Of course, I can’t just stop at 20 since the Golden Age of Hollywood has produced its share of screen legends that it’s shocking to see which ones have never received a competitive Oscar win or lost to people who weren’t nearly as good. Sometimes it’s understandable and there are other times when it had nothing to do with their talents (like race, Red Scare, and just being very bad to work with). Now this selection pertains to even more legends I haven’t covered yet in my first two posts. First we have John Barrymore who was well known for his theatrical and film career but is better known nowadays for being Drew Barrymore’s alcoholic grandfather. Second, there’s Tony Curtis and Kirk Douglas who both starred together in movies like The Vikings and Spartacus. Also known for fathering children who also went into show business like Jamie Lee Curtis and Michael Douglas. Third, you have Natalie Wood and James Dean, famous for not only starring in Rebel Without a Cause together but also falling to untimely deaths whether it be through drowning or reckless driving. Then there’s Fred Astaire best known for singing and dancing with Ginger Rogers as well as became a fashion icon for decades. Next we have Lew Ayres who was married to Ginger Rogers and causing a public outcry when he tried to get out of WWII as a conscientious objector. After that is Gene Tierney known for playing femme fatales and leading ladies as well as suffering a terrible tragedy in her life because she didn’t get vaccinated (since an MMR and rubella vaccine wasn’t available yet). Next, we have Vincent Price who is well known for his horror movies with his signature voice and is Tim Burton’s hero. Finally, we have Rock Hudson best known for playing alongside Doris Day, being trapped in the celluloid closet, and dying of AIDS. So for your pleasure, here are 10 more actors and actresses who’ve never won a competitive Oscar.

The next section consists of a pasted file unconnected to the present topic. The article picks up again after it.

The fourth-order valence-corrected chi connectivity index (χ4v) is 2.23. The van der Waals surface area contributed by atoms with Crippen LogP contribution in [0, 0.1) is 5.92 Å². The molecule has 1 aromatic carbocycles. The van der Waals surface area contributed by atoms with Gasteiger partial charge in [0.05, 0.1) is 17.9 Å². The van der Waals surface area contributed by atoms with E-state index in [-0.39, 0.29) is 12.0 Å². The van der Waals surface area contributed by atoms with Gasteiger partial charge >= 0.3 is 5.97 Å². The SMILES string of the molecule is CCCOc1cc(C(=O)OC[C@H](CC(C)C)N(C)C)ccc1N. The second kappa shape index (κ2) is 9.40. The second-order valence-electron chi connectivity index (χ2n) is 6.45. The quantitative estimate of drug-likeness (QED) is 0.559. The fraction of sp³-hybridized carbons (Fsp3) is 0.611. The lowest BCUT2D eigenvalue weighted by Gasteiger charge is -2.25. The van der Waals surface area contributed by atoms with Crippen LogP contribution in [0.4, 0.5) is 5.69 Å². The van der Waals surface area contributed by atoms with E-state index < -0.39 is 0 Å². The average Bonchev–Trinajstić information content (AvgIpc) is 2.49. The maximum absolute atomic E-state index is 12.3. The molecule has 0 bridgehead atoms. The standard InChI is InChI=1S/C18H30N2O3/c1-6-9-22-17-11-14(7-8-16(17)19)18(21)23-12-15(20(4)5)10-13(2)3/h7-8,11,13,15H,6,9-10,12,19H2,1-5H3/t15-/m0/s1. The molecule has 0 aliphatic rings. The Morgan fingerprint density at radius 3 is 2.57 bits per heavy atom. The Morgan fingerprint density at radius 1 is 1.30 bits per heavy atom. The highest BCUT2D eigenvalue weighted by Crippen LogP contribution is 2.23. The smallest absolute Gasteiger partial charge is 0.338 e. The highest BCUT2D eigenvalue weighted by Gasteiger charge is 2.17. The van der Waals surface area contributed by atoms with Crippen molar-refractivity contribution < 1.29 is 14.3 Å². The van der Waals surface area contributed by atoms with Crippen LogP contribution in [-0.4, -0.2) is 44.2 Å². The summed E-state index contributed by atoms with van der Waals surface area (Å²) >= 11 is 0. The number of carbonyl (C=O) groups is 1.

21. John Barrymore
Personal Life: (1882-1942) Born John Sidney Blyth in Philadelphia, Pennsylvania. Younger brother of Lionel and Ethel. Father was an Indian born British actor who adopted “Barrymore” as a stage name after seeing it on poster for the Haymarket Theater in London but he was a mostly absentee womanizing drunk. Mother was from a theatrical family. He was a badly behaved child that he was sent away to schools in attempts to instill discipline but kept getting thrown out. At 10, his maternal grandmother who raised him lost control of the theater she owned causing disruption among the family. At 11, mother died from tuberculosis which compelled Lionel and Ethel to seek work as professional actors. At 15, he lost his virginity to his stepmother and his grandmother died. Was basically forced into acting by his father. At 19, his father had a mental breakdown as a result from 3rd stage syphilis in which he was institutionalized. Worked as an illustrator for The New York Journal and as a poster designer. Decided to go into acting full time only for the money. Stage career began in 1903 and made his first movie in 1913. Married 4 times and had 3 children including a daughter Diana (who died at 38 due to drugs and alcohol) to second wife Blanche Oelrichs (a.ka. Michael Strange), as well as a daughter and son to third wife Dolores Costello. Grandfather of Drew Barrymore through son John Drew. Was notoriously known for his alcoholism which he struggled with since 14, which wrecked his marriages and contributed to his decline and death. He also ran enormous debts with his lavish lifestyle which drove him into bankruptcy. Died of pneumonia, kidney failure, and liver cirrhosis at 60.